Write SQL scripts that can work on all elements in your database, remove elements, or can selectively create and remove specific elements.
Other platform database useful tools are an instant save tool to never lose your work, a live validation feature to get regular hints from Vertabelo about how to improve your models and avoid errors, and an SQL preview tool that can work on many or just selected elements.
For now you still have to manually lay out the diagram in Vertabelo when you import with the reverse engineering tool. Apparently they are working on improving in this area.
Vertabelo individual costs $24 per month
Vertabelo Team costs $104 per month for up top 5 users
Contact Vertabelo for enterprise pricing
15. DBeaver (Great free program database software example)
Our final entry for all these database names is DBeaver. This is a free and open-source data management system for using as a universal database tool.
Works with all the common databases like Apache Hive, MySQL, IBM DB2, PostgreSQL, SQLite, Oracle, SQL Server, Sybase, MS Access, Teradata, Firebird, Phoenix, Presto.
There is a data editor that lets you easily export, fetch data with size controls, use a lasso tool to select elements, and more.
The SQL editor supports large file sizes, and there is a table autocompletion tool for tips.
DBeaver offers a Pro version that includes NoSQL and big data database support, a visual query builder, an analytical chart function and a query history, among other tools.
There is a bit of a gap in functions between the free DBeaver and the pro enterprise edition of these DBMS softwares, and this might miff some open-source fanatics off a bit.
DBeaver is free
DBeaver Lite edition starts at $10 per month
DBeaver Enterprise education starts at $23 per month
What is database software & what does it do?
Database software is an application that helps you manage your data sets. This means it stores data and keeps it regularly backed up and encrypted which is key for data security. In addition, database software makes it easy to search through your data using a variety of metrics and filters and keywords.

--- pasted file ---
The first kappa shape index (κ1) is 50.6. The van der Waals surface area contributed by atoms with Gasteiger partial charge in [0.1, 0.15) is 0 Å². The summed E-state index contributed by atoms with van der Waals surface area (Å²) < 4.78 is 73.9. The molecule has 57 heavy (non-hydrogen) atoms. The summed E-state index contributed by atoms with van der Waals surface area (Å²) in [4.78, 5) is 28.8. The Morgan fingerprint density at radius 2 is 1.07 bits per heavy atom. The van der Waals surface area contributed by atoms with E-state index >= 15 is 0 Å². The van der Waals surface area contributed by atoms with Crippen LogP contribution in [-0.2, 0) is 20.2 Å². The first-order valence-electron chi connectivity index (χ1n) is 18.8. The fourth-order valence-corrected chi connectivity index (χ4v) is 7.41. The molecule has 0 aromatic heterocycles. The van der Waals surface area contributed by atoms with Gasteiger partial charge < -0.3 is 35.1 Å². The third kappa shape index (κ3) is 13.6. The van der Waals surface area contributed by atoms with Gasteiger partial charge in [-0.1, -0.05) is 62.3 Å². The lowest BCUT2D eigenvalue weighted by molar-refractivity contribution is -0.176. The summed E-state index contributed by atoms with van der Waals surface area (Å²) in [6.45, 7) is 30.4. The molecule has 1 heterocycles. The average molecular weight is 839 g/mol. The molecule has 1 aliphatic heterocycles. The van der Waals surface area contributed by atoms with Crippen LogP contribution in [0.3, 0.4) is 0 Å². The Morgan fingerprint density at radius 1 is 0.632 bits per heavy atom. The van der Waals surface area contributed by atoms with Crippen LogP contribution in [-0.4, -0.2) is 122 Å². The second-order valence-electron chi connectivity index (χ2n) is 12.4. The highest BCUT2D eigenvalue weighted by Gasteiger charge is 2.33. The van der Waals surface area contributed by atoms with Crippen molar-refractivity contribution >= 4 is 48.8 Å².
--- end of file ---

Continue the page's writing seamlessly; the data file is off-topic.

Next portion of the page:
There are many different types of databases management systems as well, including everything from personal end-user examples of database management systems, to operational enterprise warehousing database software examples.
Which is the best database tool for me? Our final key points
Ultimately, selecting a database management application comes down to functionality versus price versus ease of use.
Again, Microsoft Access is likely the most popular DBMS for personal use or small businesses like startups. Oracle’s database products are top choices among larger businesses or enterprises needing high-performance database management. So is IBM Db2. When it comes to open source options, MySQL and SQLite are well worth checking out, but so are all of the other database software examples we have discussed here.
Now, just so you know, some of the best project management software probably includes some database management tools. So if you just need a bit of database functionality as part of a larger business SaaS solution, think about PM programs alongside DBMS applications.
That brings us all to the very end of this amazing article about data, databases, database software, and the 10 best DBMS examples. We are pretty sure you've now read all you will ever need to read again on the topic, and for that, we are humbled and grateful to be of service.